You’ve spoken in other interviews about how Bahamian drummer “Big Black” was one of your biggest influences –
But I wanted to ask you if there were any drummers, percussionists from Jamaica, who also influenced your career, or somehow helped you along the way?
One of the greatest conga soloists I’ve seen was a Jamaican drummer named Noel Seale. When I was growing up, I wanted to be Noel. Badass player! He’s a true example of the fact that hand drummers don’t really –
Look, what I did: I was stubborn. And, what is it, “nevertheless, he persisted.” (Laughing.) That’s what I did. I persisted. Because, that’s what I wanted to play, Ok? That’s the instrument I wanted to play. And I didn’t feel that I should be driven off of it by anybody – just in the interests of surviving. I decided that I wanted to do it to a level that I could get paid some kind of how.
Awesome. And you stood firm. Stuck with it.
Yeah. And, I didn’t make no money. I made a living. (Laughing.) But also, I ended up doing exactly what I wanted to do. I just wanted to be the conga player around here. That’s all I ever wanted to be, man, you know? (Laughing.)
But when I watched you do interviews about “Drumquestra” in Berlin, and you spoke about Jamaica, there was such a love that came out because you spoke about how surprised and humbled you were by the fact that Jamaicans knew you were [recording] this album and actually came out to support you. And when you spoke about that – and you also spoke about having recorded part of the album in the caves – I heard such a love of Jamaica [in your voice]. And so, because the political climate is the way it is now in this country, I wondered whether you could ever see yourself returning permanently to Jamaica? Or is the U.S. now your home?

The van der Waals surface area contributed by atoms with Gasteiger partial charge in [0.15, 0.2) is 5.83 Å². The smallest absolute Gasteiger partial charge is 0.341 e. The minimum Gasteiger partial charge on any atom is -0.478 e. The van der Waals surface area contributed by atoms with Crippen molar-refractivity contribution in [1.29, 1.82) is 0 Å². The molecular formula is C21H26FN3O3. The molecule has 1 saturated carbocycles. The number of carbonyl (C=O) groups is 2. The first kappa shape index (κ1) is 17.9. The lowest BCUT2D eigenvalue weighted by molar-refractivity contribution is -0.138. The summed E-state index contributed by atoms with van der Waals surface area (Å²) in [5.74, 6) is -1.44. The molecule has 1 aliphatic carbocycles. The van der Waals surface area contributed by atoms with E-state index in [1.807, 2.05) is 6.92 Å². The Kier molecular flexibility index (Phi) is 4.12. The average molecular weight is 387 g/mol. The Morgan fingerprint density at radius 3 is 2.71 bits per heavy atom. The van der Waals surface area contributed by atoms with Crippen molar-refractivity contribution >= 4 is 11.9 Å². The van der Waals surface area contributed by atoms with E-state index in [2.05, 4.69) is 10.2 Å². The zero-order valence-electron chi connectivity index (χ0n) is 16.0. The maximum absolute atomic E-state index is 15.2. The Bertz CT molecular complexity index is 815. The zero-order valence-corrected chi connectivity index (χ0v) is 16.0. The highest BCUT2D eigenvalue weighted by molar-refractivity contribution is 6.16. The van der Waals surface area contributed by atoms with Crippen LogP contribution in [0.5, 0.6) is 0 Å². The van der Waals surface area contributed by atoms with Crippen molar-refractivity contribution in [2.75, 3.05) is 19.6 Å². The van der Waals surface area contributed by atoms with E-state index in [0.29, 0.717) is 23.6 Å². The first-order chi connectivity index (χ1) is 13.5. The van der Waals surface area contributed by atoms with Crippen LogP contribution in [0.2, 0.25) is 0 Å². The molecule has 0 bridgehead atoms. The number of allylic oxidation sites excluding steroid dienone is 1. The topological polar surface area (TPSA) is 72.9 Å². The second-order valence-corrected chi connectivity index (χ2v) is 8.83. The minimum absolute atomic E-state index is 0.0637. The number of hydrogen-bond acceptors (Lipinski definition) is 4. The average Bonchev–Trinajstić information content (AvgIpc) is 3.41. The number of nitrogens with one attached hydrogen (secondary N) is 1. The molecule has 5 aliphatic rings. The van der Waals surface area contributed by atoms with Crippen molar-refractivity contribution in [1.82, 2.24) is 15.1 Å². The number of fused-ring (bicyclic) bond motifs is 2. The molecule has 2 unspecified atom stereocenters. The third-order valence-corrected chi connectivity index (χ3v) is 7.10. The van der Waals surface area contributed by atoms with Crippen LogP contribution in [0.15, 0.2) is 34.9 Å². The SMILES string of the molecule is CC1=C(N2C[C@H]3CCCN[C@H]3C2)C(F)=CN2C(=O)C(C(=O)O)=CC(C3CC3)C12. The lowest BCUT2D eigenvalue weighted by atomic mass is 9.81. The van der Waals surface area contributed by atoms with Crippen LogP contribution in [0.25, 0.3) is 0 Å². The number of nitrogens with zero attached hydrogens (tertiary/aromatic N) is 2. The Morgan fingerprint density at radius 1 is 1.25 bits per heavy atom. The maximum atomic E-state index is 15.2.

I’d love to go back to Jamaica. To live. Permanently. But my situation at the moment can’t stand it. And my support group so to speak is in New York. After you live there a certain amount of time –
Yes, sir. And you play with a number of bands there [in New York]?
Yeah. One of my favorite new projects that I’m working with is the New York City Ska Orchestra. That’s an 18-piece big band. And I get a chance to play with that.
Wow. That’s awesome. In addition to doing that, and touring with Scratch, are there any other new music projects you’re considering?
Honestly, I’m thinking about doing another album. Give my take on some of the new music that is being produced today. You know?
Cool. Now, Larry, you’ve spoken movingly about how, when you were growing up, if you had told your parents initially that you wanted to be a musician that they would have said you were crazy. And so, the way you first left your home in the countryside, in Port Maria, was that you said you were going to visit some family members in Kingston. And then, it wasn’t until two and half years later that your family saw you again – passing through while playing in a band!
When I heard you tell that story it made me want to ask whether your parents lived long enough to see your success — as a conga drummer?